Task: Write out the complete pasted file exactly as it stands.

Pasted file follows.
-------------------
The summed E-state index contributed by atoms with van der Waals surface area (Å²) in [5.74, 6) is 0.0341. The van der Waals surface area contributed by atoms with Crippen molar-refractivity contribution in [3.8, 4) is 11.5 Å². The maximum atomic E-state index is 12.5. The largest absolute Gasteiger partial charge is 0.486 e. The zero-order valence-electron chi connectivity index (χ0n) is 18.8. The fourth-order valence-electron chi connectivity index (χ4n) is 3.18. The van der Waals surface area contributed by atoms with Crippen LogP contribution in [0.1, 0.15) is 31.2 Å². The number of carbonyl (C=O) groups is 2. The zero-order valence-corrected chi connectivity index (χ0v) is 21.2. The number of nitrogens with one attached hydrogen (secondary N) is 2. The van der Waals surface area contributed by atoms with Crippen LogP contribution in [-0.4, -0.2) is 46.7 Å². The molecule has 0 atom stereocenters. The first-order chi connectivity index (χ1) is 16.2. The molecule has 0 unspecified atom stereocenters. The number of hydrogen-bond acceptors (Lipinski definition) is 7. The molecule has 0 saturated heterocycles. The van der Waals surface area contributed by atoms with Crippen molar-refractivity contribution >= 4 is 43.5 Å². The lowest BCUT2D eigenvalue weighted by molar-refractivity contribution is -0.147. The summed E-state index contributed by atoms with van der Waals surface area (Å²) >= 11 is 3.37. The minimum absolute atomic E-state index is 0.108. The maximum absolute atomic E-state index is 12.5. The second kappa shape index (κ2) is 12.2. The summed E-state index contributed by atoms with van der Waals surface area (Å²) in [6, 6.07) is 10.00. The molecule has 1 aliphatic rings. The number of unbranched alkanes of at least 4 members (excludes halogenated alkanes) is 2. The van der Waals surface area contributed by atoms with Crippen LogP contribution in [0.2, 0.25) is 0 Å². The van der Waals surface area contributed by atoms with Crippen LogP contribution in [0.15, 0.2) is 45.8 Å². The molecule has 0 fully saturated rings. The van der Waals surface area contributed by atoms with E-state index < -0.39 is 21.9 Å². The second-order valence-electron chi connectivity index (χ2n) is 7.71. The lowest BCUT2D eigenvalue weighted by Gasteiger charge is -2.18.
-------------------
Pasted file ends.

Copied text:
The summed E-state index contributed by atoms with van der Waals surface area (Å²) in [5.74, 6) is 0.0341. The van der Waals surface area contributed by atoms with Crippen molar-refractivity contribution in [3.8, 4) is 11.5 Å². The maximum atomic E-state index is 12.5. The largest absolute Gasteiger partial charge is 0.486 e. The zero-order valence-electron chi connectivity index (χ0n) is 18.8. The fourth-order valence-electron chi connectivity index (χ4n) is 3.18. The van der Waals surface area contributed by atoms with Crippen LogP contribution in [0.1, 0.15) is 31.2 Å². The number of carbonyl (C=O) groups is 2. The zero-order valence-corrected chi connectivity index (χ0v) is 21.2. The number of nitrogens with one attached hydrogen (secondary N) is 2. The van der Waals surface area contributed by atoms with Crippen LogP contribution in [-0.4, -0.2) is 46.7 Å². The molecule has 0 atom stereocenters. The first-order chi connectivity index (χ1) is 16.2. The molecule has 0 unspecified atom stereocenters. The number of hydrogen-bond acceptors (Lipinski definition) is 7. The molecule has 0 saturated heterocycles. The van der Waals surface area contributed by atoms with Crippen molar-refractivity contribution >= 4 is 43.5 Å². The lowest BCUT2D eigenvalue weighted by molar-refractivity contribution is -0.147. The summed E-state index contributed by atoms with van der Waals surface area (Å²) >= 11 is 3.37. The minimum absolute atomic E-state index is 0.108. The maximum absolute atomic E-state index is 12.5. The second kappa shape index (κ2) is 12.2. The summed E-state index contributed by atoms with van der Waals surface area (Å²) in [6, 6.07) is 10.00. The molecule has 1 aliphatic rings. The number of unbranched alkanes of at least 4 members (excludes halogenated alkanes) is 2. The van der Waals surface area contributed by atoms with Crippen LogP contribution in [0.2, 0.25) is 0 Å². The van der Waals surface area contributed by atoms with Crippen LogP contribution in [0.15, 0.2) is 45.8 Å². The molecule has 0 fully saturated rings. The van der Waals surface area contributed by atoms with E-state index < -0.39 is 21.9 Å². The second-order valence-electron chi connectivity index (χ2n) is 7.71. The lowest BCUT2D eigenvalue weighted by Gasteiger charge is -2.18.